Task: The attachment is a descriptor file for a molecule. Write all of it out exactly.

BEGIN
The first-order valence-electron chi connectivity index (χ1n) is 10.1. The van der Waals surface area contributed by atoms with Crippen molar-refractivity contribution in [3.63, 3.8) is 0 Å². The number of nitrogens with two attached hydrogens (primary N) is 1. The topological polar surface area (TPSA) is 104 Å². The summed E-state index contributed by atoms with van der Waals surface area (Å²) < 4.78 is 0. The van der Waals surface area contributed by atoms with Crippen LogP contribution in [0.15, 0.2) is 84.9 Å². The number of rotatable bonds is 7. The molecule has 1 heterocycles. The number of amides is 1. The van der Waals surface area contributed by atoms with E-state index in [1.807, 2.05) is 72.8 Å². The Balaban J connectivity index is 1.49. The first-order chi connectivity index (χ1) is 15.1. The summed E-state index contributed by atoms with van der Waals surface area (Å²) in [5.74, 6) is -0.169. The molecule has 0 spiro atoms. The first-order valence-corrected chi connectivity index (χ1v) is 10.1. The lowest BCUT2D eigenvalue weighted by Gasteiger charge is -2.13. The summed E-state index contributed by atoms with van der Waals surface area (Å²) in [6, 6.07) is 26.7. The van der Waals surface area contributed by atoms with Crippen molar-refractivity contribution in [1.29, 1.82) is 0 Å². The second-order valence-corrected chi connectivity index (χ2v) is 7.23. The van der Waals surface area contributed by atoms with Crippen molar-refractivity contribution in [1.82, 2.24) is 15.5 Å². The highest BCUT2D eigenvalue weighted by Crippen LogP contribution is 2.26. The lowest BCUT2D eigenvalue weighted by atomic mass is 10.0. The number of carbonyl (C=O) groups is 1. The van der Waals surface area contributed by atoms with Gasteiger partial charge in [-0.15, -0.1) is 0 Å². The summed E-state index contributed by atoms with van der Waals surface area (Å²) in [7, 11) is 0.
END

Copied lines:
The first-order valence-electron chi connectivity index (χ1n) is 10.1. The van der Waals surface area contributed by atoms with Crippen molar-refractivity contribution in [3.63, 3.8) is 0 Å². The number of nitrogens with two attached hydrogens (primary N) is 1. The topological polar surface area (TPSA) is 104 Å². The summed E-state index contributed by atoms with van der Waals surface area (Å²) < 4.78 is 0. The van der Waals surface area contributed by atoms with Crippen LogP contribution in [0.15, 0.2) is 84.9 Å². The number of rotatable bonds is 7. The molecule has 1 heterocycles. The number of amides is 1. The van der Waals surface area contributed by atoms with E-state index in [1.807, 2.05) is 72.8 Å². The Balaban J connectivity index is 1.49. The first-order chi connectivity index (χ1) is 15.1. The summed E-state index contributed by atoms with van der Waals surface area (Å²) in [5.74, 6) is -0.169. The molecule has 0 spiro atoms. The first-order valence-corrected chi connectivity index (χ1v) is 10.1. The lowest BCUT2D eigenvalue weighted by Gasteiger charge is -2.13. The summed E-state index contributed by atoms with van der Waals surface area (Å²) in [6, 6.07) is 26.7. The van der Waals surface area contributed by atoms with Crippen molar-refractivity contribution in [1.29, 1.82) is 0 Å². The second-order valence-corrected chi connectivity index (χ2v) is 7.23. The van der Waals surface area contributed by atoms with Crippen molar-refractivity contribution in [1.82, 2.24) is 15.5 Å². The highest BCUT2D eigenvalue weighted by Crippen LogP contribution is 2.26. The lowest BCUT2D eigenvalue weighted by atomic mass is 10.0. The number of carbonyl (C=O) groups is 1. The van der Waals surface area contributed by atoms with Gasteiger partial charge in [-0.15, -0.1) is 0 Å². The summed E-state index contributed by atoms with van der Waals surface area (Å²) in [7, 11) is 0.